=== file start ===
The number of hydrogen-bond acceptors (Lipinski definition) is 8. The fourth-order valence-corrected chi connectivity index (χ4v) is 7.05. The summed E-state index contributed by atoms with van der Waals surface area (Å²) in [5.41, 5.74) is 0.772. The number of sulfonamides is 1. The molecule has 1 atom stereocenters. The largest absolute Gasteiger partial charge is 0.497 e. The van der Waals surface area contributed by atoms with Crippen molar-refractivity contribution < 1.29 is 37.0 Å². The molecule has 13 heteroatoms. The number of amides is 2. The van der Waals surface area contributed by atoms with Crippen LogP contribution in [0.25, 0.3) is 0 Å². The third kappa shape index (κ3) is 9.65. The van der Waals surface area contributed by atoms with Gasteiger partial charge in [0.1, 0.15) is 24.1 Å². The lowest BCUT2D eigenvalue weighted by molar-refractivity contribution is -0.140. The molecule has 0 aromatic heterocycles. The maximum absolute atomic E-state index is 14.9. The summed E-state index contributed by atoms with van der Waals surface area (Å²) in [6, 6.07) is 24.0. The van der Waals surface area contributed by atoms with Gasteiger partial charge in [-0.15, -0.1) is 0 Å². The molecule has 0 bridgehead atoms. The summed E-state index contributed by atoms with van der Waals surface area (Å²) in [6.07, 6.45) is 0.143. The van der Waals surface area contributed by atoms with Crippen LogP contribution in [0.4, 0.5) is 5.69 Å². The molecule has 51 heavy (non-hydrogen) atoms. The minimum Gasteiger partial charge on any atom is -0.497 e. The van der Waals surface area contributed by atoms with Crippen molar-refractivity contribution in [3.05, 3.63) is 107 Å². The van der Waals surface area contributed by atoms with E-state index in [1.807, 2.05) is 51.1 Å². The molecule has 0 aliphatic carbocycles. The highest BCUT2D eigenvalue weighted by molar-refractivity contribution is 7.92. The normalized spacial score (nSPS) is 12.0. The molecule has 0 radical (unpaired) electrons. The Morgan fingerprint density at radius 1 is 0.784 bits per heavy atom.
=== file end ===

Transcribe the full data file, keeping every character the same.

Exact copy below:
The number of hydrogen-bond acceptors (Lipinski definition) is 8. The fourth-order valence-corrected chi connectivity index (χ4v) is 7.05. The summed E-state index contributed by atoms with van der Waals surface area (Å²) in [5.41, 5.74) is 0.772. The number of sulfonamides is 1. The molecule has 1 atom stereocenters. The largest absolute Gasteiger partial charge is 0.497 e. The van der Waals surface area contributed by atoms with Crippen molar-refractivity contribution < 1.29 is 37.0 Å². The molecule has 13 heteroatoms. The number of amides is 2. The van der Waals surface area contributed by atoms with Crippen LogP contribution in [0.25, 0.3) is 0 Å². The third kappa shape index (κ3) is 9.65. The van der Waals surface area contributed by atoms with Gasteiger partial charge in [0.1, 0.15) is 24.1 Å². The lowest BCUT2D eigenvalue weighted by molar-refractivity contribution is -0.140. The molecule has 0 aromatic heterocycles. The maximum absolute atomic E-state index is 14.9. The summed E-state index contributed by atoms with van der Waals surface area (Å²) in [6, 6.07) is 24.0. The van der Waals surface area contributed by atoms with Gasteiger partial charge in [-0.15, -0.1) is 0 Å². The molecule has 0 bridgehead atoms. The summed E-state index contributed by atoms with van der Waals surface area (Å²) in [6.07, 6.45) is 0.143. The van der Waals surface area contributed by atoms with Crippen LogP contribution in [0.4, 0.5) is 5.69 Å². The molecule has 51 heavy (non-hydrogen) atoms. The minimum Gasteiger partial charge on any atom is -0.497 e. The van der Waals surface area contributed by atoms with Crippen molar-refractivity contribution in [3.05, 3.63) is 107 Å². The van der Waals surface area contributed by atoms with E-state index in [1.807, 2.05) is 51.1 Å². The molecule has 0 aliphatic carbocycles. The highest BCUT2D eigenvalue weighted by molar-refractivity contribution is 7.92. The normalized spacial score (nSPS) is 12.0. The molecule has 0 radical (unpaired) electrons. The Morgan fingerprint density at radius 1 is 0.784 bits per heavy atom.